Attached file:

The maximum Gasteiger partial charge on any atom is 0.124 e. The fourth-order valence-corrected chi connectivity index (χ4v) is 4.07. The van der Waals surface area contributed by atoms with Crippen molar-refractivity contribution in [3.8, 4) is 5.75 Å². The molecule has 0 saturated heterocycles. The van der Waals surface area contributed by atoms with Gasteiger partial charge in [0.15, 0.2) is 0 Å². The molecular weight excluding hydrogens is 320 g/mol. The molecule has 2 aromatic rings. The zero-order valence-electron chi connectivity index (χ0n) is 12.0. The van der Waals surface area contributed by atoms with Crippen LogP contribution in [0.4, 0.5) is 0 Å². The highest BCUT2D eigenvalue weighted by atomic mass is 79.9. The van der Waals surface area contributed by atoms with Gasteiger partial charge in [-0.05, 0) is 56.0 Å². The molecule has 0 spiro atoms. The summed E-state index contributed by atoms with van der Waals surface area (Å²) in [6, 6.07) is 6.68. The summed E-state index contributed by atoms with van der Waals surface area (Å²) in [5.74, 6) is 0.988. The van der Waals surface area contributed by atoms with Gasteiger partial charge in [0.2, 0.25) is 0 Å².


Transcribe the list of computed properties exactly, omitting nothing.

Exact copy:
The maximum Gasteiger partial charge on any atom is 0.124 e. The fourth-order valence-corrected chi connectivity index (χ4v) is 4.07. The van der Waals surface area contributed by atoms with Crippen molar-refractivity contribution in [3.8, 4) is 5.75 Å². The molecule has 0 saturated heterocycles. The van der Waals surface area contributed by atoms with Gasteiger partial charge in [0.15, 0.2) is 0 Å². The molecular weight excluding hydrogens is 320 g/mol. The molecule has 2 aromatic rings. The zero-order valence-electron chi connectivity index (χ0n) is 12.0. The van der Waals surface area contributed by atoms with Crippen LogP contribution in [0.4, 0.5) is 0 Å². The highest BCUT2D eigenvalue weighted by atomic mass is 79.9. The van der Waals surface area contributed by atoms with Gasteiger partial charge in [-0.05, 0) is 56.0 Å². The molecule has 0 spiro atoms. The summed E-state index contributed by atoms with van der Waals surface area (Å²) in [6, 6.07) is 6.68. The summed E-state index contributed by atoms with van der Waals surface area (Å²) in [5.74, 6) is 0.988. The van der Waals surface area contributed by atoms with Gasteiger partial charge in [0.2, 0.25) is 0 Å².